Beijing: China, the biggest foreign owner of the US treasury securities, on Wednesday asked Washington to handle its debt issue responsibly, warning that any "large fluctuations and uncertainties" would undermine the stability of global financial system and hinder economic recovery.

Reacting to a last-minute debt deal clinched by US President Barack Obama that averted a global economic catastrophe, the Governor of the People's Bank of China, Zhou Xiaochuan welcomed it and noted that the US treasuries had been among the most actively invested and traded instruments in the global market.

"Large fluctuations and uncertainties in this market would undermine the stability of international financial system and hinder global recovery," Zhou said in a statement.

China is the largest foreign holder of US treasury securities, with its combined holding of US government debt topping 1.15 trillion dollars by May.

China also holds the world's largest foreign exchange reserves at USD 3.2 trillion, with about two-thirds of that believed to be invested in US dollars.

Zhou said China hopes the US administration and the Congress would take "responsible" policy measures to handle its debt issue in the light of the interests of the whole
world, including those of the United States.

"It will help ensure safe investment in the US treasuries and the effective functioning of the market. It will also help maintain the confidence of global investors and more broadly
contribute to a strong, sustainable and balanced growth of the world economy, which has been promoted by the G20 leaders," he said.

Zhou's comments came after China's leading credit rating agency today downgraded US sovereign debt after putting it on negative watch last month.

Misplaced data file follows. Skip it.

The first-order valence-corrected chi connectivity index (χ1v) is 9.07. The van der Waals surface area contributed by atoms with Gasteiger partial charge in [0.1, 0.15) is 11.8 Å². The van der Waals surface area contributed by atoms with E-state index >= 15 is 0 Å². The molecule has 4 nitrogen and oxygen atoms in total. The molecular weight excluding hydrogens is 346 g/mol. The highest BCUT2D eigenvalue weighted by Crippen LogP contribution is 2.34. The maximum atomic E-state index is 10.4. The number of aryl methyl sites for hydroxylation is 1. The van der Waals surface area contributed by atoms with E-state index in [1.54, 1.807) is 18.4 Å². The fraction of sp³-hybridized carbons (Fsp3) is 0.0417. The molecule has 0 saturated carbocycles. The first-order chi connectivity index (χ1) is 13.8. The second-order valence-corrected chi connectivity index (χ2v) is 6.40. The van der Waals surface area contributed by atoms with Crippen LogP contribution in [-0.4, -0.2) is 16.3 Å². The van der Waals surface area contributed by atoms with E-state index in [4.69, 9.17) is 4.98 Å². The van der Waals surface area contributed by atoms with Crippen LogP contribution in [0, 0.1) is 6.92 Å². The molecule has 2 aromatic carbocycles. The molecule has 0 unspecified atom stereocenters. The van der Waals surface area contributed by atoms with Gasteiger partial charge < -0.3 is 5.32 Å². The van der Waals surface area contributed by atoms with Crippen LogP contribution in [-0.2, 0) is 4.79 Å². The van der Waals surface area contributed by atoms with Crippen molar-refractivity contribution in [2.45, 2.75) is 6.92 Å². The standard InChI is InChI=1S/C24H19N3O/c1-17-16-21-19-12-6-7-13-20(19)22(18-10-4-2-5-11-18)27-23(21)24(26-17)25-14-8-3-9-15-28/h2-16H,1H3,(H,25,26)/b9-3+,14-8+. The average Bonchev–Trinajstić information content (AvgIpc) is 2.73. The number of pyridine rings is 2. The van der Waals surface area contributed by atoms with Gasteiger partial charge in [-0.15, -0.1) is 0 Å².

The Dagong Global Credit Rating Company, which lowered the United States to A+ last November after the US Federal Reserve decided to continue loosening its monetary policy,
announced a further downgrade to A, indicating heightened doubts over Washington's long-term ability to repay its debts.

It said the gloomy assessment -- much lower than the AAA ratings given by the so-called "big three" Western agencies Moody's, Fitch and Standard and Poor's -- was inevitable
given the level of market concern generated by the stalemate between Democrats and Republicans over the debt ceiling.

"The squabbling between the two political parties on raising the US debt ceiling reflected an irreversible trend on the United States' declining ability to repay its debts," Dagong Chairman Guan Jianzhong was quoted as saying by CNN.

"The two parties acted in a very irresponsible way and their actions greatly exposed the negative impact of the US political system on its economic fundamentals," he said.

"Our downgrade simply reflects reality," Guan said. "Our rating didn't cause China to lose any money --- it was the inappropriately high ratings for the US by Western agencies
that had led China to make risky investments in US debt."

Meanwhile, the state-run Xinhua news agency, in a terse commentary on the US debt deal, noted that the long tug of war between Democrats and Republicans has failed to defuse
Washington's debt bomb for good and has only delayed an immediate detonation by making the fuse an inch longer.

"The madcap farce of brinkmanship has disclosed yet another ticking bomb in the heartland of the sole superpower in the world -- the crippling tendency to politicise the
economics while trivialising the politics," it said.